“The average home has two pounds of unused and unwanted medications to dispose of each year,” Yellow Medicine County Sheriff Bill Flaten explained. What to do with those medications has become a conundrum. It's illegal to flush the meds or to throw them into the trash. “Most people just stick them in the back of a medicine cabinet.”
"The average home has two pounds of unused and unwanted medications to dispose of each year," Yellow Medicine County Sheriff Bill Flaten explained. What to do with those medications has become a conundrum. It's illegal to flush the meds or to throw them into the trash. "Most people just stick them in the back of a medicine cabinet."
The back of the medicine cabinet has become a popular source of drugs among today's teens. Ann Orren, Coordinator of the Chemical Health Coalition (CHC) of Yellow Medicine County, shared that it is very popular for teens to raid the medicine cabinet and take out the old medications, bring the drugs to a party, throw them in a bowl and then grab handfuls of pills to try and get high. "It's very popular and very dangerous," shared Orren as she stressed that old medications must be disposed of properly and not tucked into the back of the medicine cabinet.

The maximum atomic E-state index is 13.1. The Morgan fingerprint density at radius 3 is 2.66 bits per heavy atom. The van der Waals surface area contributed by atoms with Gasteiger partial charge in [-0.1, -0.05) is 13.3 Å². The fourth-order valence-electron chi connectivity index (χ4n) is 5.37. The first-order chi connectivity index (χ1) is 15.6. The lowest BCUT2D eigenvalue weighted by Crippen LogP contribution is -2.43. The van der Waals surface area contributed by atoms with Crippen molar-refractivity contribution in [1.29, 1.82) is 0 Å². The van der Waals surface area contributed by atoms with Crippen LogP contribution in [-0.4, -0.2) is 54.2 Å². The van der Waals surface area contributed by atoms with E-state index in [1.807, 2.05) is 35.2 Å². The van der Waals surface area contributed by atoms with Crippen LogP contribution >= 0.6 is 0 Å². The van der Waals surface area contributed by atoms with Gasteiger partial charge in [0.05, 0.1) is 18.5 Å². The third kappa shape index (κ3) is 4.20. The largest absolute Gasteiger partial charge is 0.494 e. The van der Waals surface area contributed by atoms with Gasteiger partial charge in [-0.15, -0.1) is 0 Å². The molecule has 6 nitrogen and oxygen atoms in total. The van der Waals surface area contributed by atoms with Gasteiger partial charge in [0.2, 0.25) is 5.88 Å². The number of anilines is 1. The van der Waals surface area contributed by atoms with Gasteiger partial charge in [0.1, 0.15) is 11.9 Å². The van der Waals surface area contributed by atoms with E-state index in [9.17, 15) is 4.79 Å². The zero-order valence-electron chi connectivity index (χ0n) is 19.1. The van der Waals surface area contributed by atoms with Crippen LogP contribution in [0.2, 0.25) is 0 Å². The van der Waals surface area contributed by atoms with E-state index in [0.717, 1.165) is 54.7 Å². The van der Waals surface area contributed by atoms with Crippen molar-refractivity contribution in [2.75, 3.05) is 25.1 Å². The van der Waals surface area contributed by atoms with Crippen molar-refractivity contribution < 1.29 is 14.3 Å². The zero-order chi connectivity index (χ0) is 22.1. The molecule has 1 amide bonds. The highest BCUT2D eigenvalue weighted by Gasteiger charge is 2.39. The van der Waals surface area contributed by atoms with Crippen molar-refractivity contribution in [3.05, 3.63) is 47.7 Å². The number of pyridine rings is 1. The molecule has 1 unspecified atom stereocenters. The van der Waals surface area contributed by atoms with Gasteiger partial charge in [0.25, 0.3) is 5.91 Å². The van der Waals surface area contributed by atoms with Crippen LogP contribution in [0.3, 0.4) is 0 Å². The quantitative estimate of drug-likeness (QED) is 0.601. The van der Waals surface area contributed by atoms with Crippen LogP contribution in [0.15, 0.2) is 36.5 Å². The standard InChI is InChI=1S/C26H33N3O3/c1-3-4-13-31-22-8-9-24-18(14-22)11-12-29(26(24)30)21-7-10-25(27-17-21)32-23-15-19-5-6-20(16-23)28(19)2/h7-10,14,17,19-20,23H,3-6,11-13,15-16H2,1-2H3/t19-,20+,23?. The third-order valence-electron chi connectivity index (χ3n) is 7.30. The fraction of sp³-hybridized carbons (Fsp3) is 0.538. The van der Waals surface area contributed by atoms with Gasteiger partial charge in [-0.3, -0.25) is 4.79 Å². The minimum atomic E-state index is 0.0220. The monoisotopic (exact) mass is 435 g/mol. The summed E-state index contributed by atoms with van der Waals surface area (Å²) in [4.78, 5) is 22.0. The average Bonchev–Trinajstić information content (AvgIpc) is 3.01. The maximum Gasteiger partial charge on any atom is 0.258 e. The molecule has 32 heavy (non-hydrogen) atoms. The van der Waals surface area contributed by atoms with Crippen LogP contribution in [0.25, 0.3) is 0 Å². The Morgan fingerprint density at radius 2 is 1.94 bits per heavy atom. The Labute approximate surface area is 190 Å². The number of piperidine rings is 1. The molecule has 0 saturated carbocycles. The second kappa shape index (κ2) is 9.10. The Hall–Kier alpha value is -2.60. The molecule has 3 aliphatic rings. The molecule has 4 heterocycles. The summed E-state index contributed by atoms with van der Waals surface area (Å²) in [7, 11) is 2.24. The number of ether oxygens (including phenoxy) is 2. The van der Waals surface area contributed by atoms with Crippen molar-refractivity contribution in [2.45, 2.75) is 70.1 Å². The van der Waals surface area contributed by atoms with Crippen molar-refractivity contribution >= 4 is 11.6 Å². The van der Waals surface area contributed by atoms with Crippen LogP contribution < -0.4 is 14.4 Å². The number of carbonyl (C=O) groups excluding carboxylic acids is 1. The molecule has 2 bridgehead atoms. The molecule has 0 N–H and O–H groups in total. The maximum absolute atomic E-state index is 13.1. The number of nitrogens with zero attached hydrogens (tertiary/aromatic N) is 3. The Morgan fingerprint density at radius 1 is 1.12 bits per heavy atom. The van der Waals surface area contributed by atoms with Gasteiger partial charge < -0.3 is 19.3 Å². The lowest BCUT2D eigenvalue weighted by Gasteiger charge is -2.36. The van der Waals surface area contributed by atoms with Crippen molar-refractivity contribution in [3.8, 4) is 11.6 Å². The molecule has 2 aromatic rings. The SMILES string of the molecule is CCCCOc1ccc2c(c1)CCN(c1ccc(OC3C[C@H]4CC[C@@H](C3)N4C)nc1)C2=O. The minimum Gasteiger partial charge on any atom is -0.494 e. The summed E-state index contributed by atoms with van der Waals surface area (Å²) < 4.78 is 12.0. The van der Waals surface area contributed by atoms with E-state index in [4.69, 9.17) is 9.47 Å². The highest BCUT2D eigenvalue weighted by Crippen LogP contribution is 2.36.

The YMC Sheriff's Office, the CHC and Countryside Public Health have partnered to establish a Medication Safety Program in Yellow Medicine County. "We have the first box set up at the Sheriff's Office," stated Flatten. "We want people to bring their expired medications, unused medications and unwanted medications to the Sheriff's Office and put them in the box." He went on to explain that only law enforcement personnel are allowed to transport the unwanted medications to an incinerator in Douglas County.
Accepted items include: prescription medications, medication samples, over-the-counter medications, pet medications, vitamins, supplements, suppositories, homeopathic medications, leakproof liquid medications, prescription and over-the-counter inhalers, medicated ointments/lotions and unopened EpiPens.
Items that will not be accepted include: needles, sharps, syringes, thermometers, bandages, medical tape, open EpiPens, IV bags, infectious waste and no medicines from businesses, including healthcare facilities, pharmacies, pharmaceutical representatives, doctor's offices and veterinary clinics.
Drop-off instructions: gather unwanted medications, remove the labels or use a permanent marker to black out the name and personal information. Leave the items in their original containers. Take the medications to the Sheriff's Office during regular business hours from 8:00 a.m. to 4:00 p.m.
"We hope to set up additional drop off locations across the county," shared Flaten. Until secure locations can be identified, the only drop off box in the county is at the Sheriff's Office.
For more information contact Bill Flaten at the YMC Sheriff's Office 1-320-564-5902; Ann Orren at CHC 1-320-313-3026 or Linda Norland at Countryside Public Health 1-320-564-3010.